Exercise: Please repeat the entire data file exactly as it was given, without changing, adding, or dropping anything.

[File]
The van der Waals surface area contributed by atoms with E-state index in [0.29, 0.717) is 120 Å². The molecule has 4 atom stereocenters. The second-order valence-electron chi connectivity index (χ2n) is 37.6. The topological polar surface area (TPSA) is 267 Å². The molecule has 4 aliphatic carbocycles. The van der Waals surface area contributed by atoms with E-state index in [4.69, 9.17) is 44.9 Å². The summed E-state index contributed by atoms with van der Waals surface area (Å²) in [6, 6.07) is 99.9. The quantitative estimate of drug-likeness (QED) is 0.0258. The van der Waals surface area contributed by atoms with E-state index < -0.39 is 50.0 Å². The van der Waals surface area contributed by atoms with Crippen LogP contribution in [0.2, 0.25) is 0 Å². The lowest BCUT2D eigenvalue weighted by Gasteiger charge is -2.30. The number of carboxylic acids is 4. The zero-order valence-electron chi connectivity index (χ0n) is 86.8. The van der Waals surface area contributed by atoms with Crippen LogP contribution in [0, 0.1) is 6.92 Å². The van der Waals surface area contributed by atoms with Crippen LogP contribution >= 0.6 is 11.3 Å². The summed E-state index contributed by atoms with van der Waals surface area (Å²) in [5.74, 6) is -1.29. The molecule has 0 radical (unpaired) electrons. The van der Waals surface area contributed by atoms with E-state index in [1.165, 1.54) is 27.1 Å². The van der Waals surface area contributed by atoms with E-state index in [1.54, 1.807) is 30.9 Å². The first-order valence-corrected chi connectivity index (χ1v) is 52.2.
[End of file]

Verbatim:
The van der Waals surface area contributed by atoms with E-state index in [0.29, 0.717) is 120 Å². The molecule has 4 atom stereocenters. The second-order valence-electron chi connectivity index (χ2n) is 37.6. The topological polar surface area (TPSA) is 267 Å². The molecule has 4 aliphatic carbocycles. The van der Waals surface area contributed by atoms with E-state index in [4.69, 9.17) is 44.9 Å². The summed E-state index contributed by atoms with van der Waals surface area (Å²) in [6, 6.07) is 99.9. The quantitative estimate of drug-likeness (QED) is 0.0258. The van der Waals surface area contributed by atoms with E-state index < -0.39 is 50.0 Å². The van der Waals surface area contributed by atoms with Crippen LogP contribution in [0.2, 0.25) is 0 Å². The lowest BCUT2D eigenvalue weighted by Gasteiger charge is -2.30. The number of carboxylic acids is 4. The zero-order valence-electron chi connectivity index (χ0n) is 86.8. The van der Waals surface area contributed by atoms with Crippen LogP contribution in [0, 0.1) is 6.92 Å². The van der Waals surface area contributed by atoms with Crippen LogP contribution >= 0.6 is 11.3 Å². The summed E-state index contributed by atoms with van der Waals surface area (Å²) in [5.74, 6) is -1.29. The molecule has 0 radical (unpaired) electrons. The van der Waals surface area contributed by atoms with E-state index in [1.165, 1.54) is 27.1 Å². The van der Waals surface area contributed by atoms with E-state index in [1.54, 1.807) is 30.9 Å². The first-order valence-corrected chi connectivity index (χ1v) is 52.2.